The CWGC also seem to think that the presence of Tania Szabo (Violette Szabo’s daughter) somehow excuses their conduct in having the open-air event.

The CWGC obviously don’t seem to realise that while the military cemetery has plenty of space, the sound of the feature film will travel throughout most of the military cemetery.

Some people at the CWGC just seem to have no idea at all, about the expected conduct in a place of tranquility and reflection.

Would the Americans, who have a large plot of WWI casualties in Brookwood Military Cemetery, have an open air film show in Arlington National Cemetery? I think not!

A far better and more respectful way of increasing public interest in Brookwood Military Cemetery, would be to repeat the public day held on Saturday 2 September 2017. On this day, there were guides available to show people around this large military cemetery and other events – all done with dignity and respect.

A response has been received from my MP.

I have just received a reply to the communication I sent my Member of Parliament (MP) regarding the open-air showing of a movie in Brookwood Military Cemetery.

The letter thanks me for contacting him, and he encloses a letter that he has sent to the UK Secretary of State for Defence (who is the ex officio Chairman of the CWGC). The letter to the Chairman of the CWGC asks for a detailed response to my concerns.

The letter ends with my MP stating that he will be in touch as soon as he receives a response.

A response to the open-air movie show at Brookwood Military Cemetery.

I have just had a good exchange of tweets, on Twitter, with the Director-General of the CWGC, Victoria Wallace.

I did thank her for replying to my tweets.

I reiterated my views that having an open-air movie display in Brookwood Military Cemetery was disrespectful, and not the behaviour that one would expect in a cemetery (military or otherwise). The fact that the movie was about Violette Szabo, GC  (who is commemorated on the Brookwood 1939-45 Memorial) and that her daughter Tania Szabo would be present, does not alter the fact that you don’t have open-air movie events in any cemetery (military or civilian).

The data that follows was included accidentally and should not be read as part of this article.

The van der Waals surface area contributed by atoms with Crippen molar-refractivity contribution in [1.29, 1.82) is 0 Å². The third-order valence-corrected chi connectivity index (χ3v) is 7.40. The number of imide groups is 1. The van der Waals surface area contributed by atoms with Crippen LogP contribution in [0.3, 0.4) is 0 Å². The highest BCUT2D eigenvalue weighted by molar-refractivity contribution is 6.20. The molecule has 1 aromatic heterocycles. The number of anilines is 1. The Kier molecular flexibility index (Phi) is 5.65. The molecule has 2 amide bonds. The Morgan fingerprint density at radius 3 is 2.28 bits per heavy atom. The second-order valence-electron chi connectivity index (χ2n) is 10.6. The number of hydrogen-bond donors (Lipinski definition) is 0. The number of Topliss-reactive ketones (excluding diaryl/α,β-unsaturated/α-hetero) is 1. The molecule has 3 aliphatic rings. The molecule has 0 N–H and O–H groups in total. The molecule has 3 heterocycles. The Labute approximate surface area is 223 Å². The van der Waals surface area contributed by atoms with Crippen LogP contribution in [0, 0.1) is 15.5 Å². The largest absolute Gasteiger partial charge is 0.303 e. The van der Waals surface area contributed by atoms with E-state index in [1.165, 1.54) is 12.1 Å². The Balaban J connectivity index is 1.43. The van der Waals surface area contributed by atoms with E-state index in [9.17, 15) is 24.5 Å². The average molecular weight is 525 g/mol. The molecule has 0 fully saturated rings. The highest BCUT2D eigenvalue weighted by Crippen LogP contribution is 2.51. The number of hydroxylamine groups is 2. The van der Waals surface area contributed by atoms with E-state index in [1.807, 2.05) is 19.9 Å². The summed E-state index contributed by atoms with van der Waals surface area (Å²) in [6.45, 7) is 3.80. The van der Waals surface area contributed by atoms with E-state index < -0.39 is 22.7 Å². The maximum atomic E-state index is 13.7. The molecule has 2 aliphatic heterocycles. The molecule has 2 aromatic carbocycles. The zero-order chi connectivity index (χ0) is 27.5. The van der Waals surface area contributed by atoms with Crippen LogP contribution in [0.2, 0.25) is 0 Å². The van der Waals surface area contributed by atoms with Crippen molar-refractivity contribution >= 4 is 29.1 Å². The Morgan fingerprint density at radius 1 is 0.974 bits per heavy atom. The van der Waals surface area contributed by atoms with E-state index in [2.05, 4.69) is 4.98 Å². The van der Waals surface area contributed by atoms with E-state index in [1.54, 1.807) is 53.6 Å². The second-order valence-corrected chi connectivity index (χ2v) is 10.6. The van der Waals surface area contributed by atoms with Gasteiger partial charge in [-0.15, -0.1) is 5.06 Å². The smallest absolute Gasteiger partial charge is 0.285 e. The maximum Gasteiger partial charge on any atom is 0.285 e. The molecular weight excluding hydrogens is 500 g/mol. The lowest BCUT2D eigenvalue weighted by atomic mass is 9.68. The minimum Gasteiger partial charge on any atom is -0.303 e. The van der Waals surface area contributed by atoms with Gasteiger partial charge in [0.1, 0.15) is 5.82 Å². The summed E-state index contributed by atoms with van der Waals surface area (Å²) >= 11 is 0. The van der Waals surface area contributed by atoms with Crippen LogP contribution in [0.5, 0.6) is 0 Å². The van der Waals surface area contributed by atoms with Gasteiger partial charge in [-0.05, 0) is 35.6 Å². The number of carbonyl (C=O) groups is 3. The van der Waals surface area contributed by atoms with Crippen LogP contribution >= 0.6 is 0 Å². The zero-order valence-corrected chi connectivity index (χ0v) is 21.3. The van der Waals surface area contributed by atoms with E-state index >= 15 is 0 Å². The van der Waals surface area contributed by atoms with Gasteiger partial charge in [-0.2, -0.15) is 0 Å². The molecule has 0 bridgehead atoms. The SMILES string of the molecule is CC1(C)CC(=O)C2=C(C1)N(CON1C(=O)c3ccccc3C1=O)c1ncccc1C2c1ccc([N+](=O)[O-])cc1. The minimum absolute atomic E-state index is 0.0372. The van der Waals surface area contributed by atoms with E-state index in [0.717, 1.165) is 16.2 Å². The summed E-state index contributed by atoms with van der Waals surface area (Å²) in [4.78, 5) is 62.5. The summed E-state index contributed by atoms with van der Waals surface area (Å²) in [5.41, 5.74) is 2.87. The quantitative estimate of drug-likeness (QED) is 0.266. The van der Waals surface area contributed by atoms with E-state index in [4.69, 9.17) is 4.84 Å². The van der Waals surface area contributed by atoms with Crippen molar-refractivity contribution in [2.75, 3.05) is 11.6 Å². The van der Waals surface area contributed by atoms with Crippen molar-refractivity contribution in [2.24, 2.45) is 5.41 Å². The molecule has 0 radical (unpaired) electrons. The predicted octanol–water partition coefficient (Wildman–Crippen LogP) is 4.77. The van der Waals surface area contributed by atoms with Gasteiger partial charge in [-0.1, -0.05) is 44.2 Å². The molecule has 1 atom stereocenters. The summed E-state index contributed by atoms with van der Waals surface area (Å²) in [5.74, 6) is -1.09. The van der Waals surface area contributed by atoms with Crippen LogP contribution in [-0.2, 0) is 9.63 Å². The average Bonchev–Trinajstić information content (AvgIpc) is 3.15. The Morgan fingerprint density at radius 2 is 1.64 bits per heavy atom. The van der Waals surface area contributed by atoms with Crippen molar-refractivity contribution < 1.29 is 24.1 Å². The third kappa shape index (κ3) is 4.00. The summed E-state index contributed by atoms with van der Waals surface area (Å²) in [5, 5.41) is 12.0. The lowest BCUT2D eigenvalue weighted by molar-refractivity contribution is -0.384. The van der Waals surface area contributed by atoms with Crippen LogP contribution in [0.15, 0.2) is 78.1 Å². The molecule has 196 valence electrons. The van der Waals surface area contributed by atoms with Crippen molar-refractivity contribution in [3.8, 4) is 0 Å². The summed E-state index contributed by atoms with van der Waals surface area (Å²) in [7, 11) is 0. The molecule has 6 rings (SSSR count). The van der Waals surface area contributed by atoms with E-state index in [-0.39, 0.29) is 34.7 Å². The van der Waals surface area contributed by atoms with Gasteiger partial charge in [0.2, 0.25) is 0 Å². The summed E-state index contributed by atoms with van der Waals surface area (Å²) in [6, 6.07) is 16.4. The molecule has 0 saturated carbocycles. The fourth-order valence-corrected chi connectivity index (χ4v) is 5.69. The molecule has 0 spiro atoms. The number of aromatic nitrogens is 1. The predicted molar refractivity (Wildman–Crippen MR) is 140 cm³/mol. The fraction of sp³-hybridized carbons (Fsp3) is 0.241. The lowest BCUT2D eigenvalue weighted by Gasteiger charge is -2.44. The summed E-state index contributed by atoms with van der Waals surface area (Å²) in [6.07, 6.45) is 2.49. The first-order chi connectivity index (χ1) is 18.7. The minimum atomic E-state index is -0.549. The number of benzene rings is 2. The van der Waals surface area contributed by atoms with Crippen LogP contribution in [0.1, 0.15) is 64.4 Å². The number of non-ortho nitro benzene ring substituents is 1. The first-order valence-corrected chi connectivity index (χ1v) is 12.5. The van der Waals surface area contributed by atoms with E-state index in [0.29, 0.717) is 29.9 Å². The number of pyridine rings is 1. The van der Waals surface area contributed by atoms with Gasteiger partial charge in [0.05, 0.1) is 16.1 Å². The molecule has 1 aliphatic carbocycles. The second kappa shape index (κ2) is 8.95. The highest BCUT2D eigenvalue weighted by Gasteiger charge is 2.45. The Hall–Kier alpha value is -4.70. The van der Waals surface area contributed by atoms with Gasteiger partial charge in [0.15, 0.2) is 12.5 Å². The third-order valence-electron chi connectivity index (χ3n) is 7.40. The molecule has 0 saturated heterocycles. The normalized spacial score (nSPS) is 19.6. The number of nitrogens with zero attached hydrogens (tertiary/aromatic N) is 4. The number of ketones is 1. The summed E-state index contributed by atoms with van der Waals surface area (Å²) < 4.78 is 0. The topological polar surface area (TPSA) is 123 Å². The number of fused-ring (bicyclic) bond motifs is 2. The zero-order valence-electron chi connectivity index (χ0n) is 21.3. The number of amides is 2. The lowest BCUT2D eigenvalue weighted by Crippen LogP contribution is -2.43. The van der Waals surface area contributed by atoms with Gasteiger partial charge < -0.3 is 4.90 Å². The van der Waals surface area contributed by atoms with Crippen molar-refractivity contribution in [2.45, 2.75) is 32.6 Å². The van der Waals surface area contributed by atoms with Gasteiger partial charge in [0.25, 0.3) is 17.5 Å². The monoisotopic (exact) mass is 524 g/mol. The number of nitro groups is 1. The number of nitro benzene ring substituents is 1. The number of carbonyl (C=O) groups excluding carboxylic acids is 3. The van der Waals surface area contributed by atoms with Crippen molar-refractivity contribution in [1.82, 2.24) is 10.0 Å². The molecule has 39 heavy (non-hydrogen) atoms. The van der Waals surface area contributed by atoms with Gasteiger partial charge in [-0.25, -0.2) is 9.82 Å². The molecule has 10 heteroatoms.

The Director-General replied that the show will not be near any graves. Brookwood Military Cemetery does cover a large area, with some open spaces.

The best outcome I can hope for, is that the weather changes and it absolutely pours down with rain, which would involve cancellation of the event; which you are warned about on the web site selling tickets for the all-ticket event.

Update on “A film showing in a military cemetery near you!”

I have not received any reply from the CWGC regarding my concerns about the open-air film screening in Brookwood Military Cemetery – detailed in my post “A film showing in a military cemetery near you!

I have also written to my MP (who is a veteran himself).

I have also contacted the American Battle Monuments Commission, the American equivalent to the CWGC, as there is a large section of American war graves within Brookwood Military Cemetery.

However, their replies may well have been delayed by the August bank holiday weekend in the UK, and Labour Day weekend in the USA.

A film showing in a military cemetery near you!

The CWGC have announced that on 30 September 2017, they will be showing the film “Carve her name with Pride” in Brookwood Military Cemetery.

Whilst the subject of the film, Violette Szabo, is commemorated on the Brookwood 1939-45 Memorial, contained within the military cemetery, this is no excuse and just shows that some people in the CWGC have no idea about the conduct expected in a military cemetery.

Whilst I support the CWGC in showing the history of people buried and commemorated in Brookwood Military Cemetery, I wonder what the next event of bad taste from the CWGC will be?

I have made a formal complaint to the CWGC.